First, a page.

As recently as only a few years ago most organizations only stored data in an immutable format in rare circumstances. Suddenly, in 2023, organizations get told by analysts, the media, and technology providers that they must store their backup data in an immutable format. What changed and why so rapidly? Today (June 25, 2023,) at 1:00 pm CDT, Jerome Wendt, DCIG’s Principal Data Protection Analyst, along with AvTek Solution’s CEO Wayne Hunter will present and answer these questions in a webinar (registration link).
It’s the Inevitability of a Ransomware Attack
Let me provide two insights from this forthcoming webinar as to why organizations increasingly implement data immutability.
First, no existing perimeter cybersecurity defenses will fully protect organizations against ransomware.
One should in no way interpret this statement to demean or devalue the importance or need to implement cybersecurity technologies. These remain an absolute requirement as a first line defense against ransomware as prevention is always better than recovery. These defenses should minimally include firewalls and antivirus software with data loss prevention (DLP) software also becoming a necessity.
Yet implementing these cyber defenses no longer guarantees that organizations will not experience an attack. Hackers have already compromised infrastructures of multiple publicly traded companies in 2023 alone who have defenses like these in place. These companies include CommScope, Dole, Western Digital, and Yum Brands.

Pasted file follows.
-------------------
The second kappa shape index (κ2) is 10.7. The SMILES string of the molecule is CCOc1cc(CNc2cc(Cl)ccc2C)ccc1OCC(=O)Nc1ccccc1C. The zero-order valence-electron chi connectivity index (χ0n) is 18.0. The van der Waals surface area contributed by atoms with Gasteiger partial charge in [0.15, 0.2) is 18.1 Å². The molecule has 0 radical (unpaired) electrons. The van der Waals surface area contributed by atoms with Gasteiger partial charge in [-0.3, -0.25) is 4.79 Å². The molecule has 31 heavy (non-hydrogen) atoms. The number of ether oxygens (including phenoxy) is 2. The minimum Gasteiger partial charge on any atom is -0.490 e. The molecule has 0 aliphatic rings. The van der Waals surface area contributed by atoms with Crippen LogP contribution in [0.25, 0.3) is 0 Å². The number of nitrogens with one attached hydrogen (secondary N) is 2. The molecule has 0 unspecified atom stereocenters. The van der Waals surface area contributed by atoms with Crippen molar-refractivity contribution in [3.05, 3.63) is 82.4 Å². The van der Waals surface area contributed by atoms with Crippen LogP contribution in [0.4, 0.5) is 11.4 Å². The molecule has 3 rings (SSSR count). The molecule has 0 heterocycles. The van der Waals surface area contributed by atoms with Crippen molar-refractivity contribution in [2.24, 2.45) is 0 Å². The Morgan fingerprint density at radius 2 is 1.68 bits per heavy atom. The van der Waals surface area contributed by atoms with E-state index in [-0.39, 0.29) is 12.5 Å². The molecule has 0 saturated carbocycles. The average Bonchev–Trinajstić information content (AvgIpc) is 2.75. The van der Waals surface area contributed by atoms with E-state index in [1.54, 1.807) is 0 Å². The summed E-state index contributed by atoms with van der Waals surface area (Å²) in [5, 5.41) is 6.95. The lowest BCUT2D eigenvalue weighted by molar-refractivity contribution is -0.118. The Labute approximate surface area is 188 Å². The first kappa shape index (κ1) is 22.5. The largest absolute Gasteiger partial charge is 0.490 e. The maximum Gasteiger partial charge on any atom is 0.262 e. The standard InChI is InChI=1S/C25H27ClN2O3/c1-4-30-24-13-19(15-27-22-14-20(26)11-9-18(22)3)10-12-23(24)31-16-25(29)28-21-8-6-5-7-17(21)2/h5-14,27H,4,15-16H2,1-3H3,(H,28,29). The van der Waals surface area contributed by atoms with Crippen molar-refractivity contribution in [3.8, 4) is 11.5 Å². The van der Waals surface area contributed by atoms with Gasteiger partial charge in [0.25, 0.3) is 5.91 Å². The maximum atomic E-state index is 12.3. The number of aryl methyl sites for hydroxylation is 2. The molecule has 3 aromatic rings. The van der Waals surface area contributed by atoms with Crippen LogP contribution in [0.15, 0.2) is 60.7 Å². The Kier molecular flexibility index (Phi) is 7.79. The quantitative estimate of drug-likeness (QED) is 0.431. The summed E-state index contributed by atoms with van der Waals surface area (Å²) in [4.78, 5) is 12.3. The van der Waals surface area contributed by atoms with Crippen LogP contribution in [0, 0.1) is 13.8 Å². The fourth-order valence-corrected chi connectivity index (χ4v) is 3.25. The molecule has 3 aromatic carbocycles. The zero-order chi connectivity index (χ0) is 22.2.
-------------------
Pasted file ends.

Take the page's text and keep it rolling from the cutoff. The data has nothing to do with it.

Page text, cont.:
Unfortunately, these attacks do not represent the ones that should concern organizations. Cyber technology and software providers likely already know how bad actors compromised these corporate infrastructures. As a result, these providers have subsequently implemented the appropriate countermeasures into their solutions.
Rather, sites like Bleepingcomputer contain the latest news on new ransomware variants and attack vectors. In these cases, technology providers may not yet have countermeasures in their solutions for these new variants. Or if they do, organizations may not have yet implemented them or updated their internal processes to counter them.
Second, more than 90 percent of ransomware attacks begin with phishing emails.
Many organizations use Microsoft 365’s Exchange Online for their corporate email. DCIG counts itself among those organizations. As part of this service, Microsoft implements numerous features that catch and screen out junk and spam emails. Frankly, it probably catches far more of them than I realize or for which I give it credit.
However, as the two screen shots of phishing emails below reveal, Microsoft does not catch them all. These two phishing emails showed up not in my Junk Email folder nor my “Other Inbox” folder. These appeared in my “Focused Inbox” folder. Further, I get one or two like this every day.
Thankfully in these two cases I recognized the phishing emails for what they were and quarantined them. However, in any organization, it only takes one person accidentally clicking on an attachment or link to initiate a ransomware attack. Organizations who believe this can never happen are kidding themselves.
Data Immutability Represents the Last Line of Defense
These two examples highlight why organizations must assume that they will eventually experience a ransomware attack. Further, as ransomware attacks become more sophisticated, it may not launch immediately.
Attacks may sit dormant for days, weeks, even months, silently infiltrating the organization’s infrastructure. Further, some may even compromise the backup solutions organizations have in place.
All these often-hard-to-predict variables make data immutability the new gold standard for data protection. Properly implemented, immutability technology ensures ransomware does not change, delete, or encrypt organizational data.
To gain additional insights on this topic, join me in this webinar.